Summary of Malini: Rabindranath Tagore
Characterization of Malini:
“Malini” is a poetic play of love and hatred. It presents the conflict between Hinduism and Buddhism. Love, truth, and peace are a major aspect of this play for spiritual pleasure. But sometimes petty selfishness takes the name of love and becomes a matter of hatred.
Malini is the princess of Kashi, the symbol of love, truth, and non-violence. She is taught by a Buddhist monk. So, she lives very some life in spite of having material prosperity (richness) in the palace. She does not follow traditional old religion. It is based on the gods of books. She always supports truth and speaks against falsehood.
When the king and princess become ready to banish her, she is not worried at all. She desires self banishment to free herself from the royal boundary. She herself goes among the people and tries to feel the misery of a society. She is not satisfied with the comfort and pleasure of the palace. She wants to link the palace to the common people. So, she invites Brahmins in her house.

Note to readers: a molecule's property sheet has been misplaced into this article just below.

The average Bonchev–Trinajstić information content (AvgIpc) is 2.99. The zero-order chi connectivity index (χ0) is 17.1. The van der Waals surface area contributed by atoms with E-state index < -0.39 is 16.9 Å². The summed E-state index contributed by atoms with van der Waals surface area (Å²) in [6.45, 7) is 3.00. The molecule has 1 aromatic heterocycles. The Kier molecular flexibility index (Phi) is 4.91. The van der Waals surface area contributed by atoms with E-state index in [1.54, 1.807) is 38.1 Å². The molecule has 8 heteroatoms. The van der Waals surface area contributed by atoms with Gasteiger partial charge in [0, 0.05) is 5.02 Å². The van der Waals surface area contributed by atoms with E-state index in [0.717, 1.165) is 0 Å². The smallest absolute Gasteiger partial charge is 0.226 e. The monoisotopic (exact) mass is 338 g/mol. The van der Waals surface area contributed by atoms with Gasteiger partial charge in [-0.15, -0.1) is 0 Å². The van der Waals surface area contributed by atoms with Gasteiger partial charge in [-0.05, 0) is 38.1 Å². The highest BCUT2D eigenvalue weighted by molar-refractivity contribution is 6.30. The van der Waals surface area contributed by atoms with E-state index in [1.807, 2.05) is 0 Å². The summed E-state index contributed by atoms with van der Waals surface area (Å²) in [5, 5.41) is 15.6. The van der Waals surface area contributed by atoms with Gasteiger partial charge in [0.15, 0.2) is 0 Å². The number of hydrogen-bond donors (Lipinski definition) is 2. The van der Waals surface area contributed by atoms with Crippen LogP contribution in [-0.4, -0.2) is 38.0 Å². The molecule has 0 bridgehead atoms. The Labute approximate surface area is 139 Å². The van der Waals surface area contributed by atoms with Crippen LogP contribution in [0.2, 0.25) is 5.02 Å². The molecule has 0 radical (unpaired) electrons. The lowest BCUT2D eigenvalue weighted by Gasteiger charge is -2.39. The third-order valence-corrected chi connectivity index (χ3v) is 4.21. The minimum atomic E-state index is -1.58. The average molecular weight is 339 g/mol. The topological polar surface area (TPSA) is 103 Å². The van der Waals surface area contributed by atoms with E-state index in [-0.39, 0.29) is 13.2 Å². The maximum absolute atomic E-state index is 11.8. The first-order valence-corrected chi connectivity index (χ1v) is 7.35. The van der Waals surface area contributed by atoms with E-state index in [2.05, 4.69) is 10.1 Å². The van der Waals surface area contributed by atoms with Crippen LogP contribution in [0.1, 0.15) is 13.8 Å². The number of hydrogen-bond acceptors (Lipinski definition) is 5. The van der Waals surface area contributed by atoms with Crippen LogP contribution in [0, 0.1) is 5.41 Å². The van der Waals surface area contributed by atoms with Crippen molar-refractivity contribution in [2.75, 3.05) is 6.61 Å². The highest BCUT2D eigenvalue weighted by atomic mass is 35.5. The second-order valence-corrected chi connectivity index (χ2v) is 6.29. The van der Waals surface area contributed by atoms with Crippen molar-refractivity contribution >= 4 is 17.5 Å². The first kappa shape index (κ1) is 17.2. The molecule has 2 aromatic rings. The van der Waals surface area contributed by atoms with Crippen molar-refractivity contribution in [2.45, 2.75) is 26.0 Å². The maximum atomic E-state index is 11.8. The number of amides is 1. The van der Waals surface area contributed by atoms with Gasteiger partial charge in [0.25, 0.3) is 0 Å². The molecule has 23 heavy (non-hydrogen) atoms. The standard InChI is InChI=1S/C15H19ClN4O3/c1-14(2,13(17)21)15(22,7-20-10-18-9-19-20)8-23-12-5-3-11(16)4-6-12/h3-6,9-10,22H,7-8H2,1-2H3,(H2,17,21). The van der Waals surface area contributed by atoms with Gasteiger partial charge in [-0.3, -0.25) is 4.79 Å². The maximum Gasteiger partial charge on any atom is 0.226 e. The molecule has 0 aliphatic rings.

Malini is unknown to the poverty, and suffering of the outer world. To know the bitter reality, she changes herself into a simple village girl, goes to the people and vows to help them. Malini is like a light to spread the message of humanity and truth. So, her mother calls her ‘a pure flame of fire’. Brahmins call her ‘the mother of the world’. She wants to lead them to the pathless sea of life, where they are equality, love, and humanity.
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Malini requests the king to forgive Kemankar. She knows that he is treason but for Malini forgiving si divine virtue of man. Kemankar kills Supriya, who is near and dear to Malini. Still, Malini requests the king to excuse him. It shows that Malini is a girl of divine knowledge. She is a guide of all on the path of truth, humanity, virtue, and non-violence.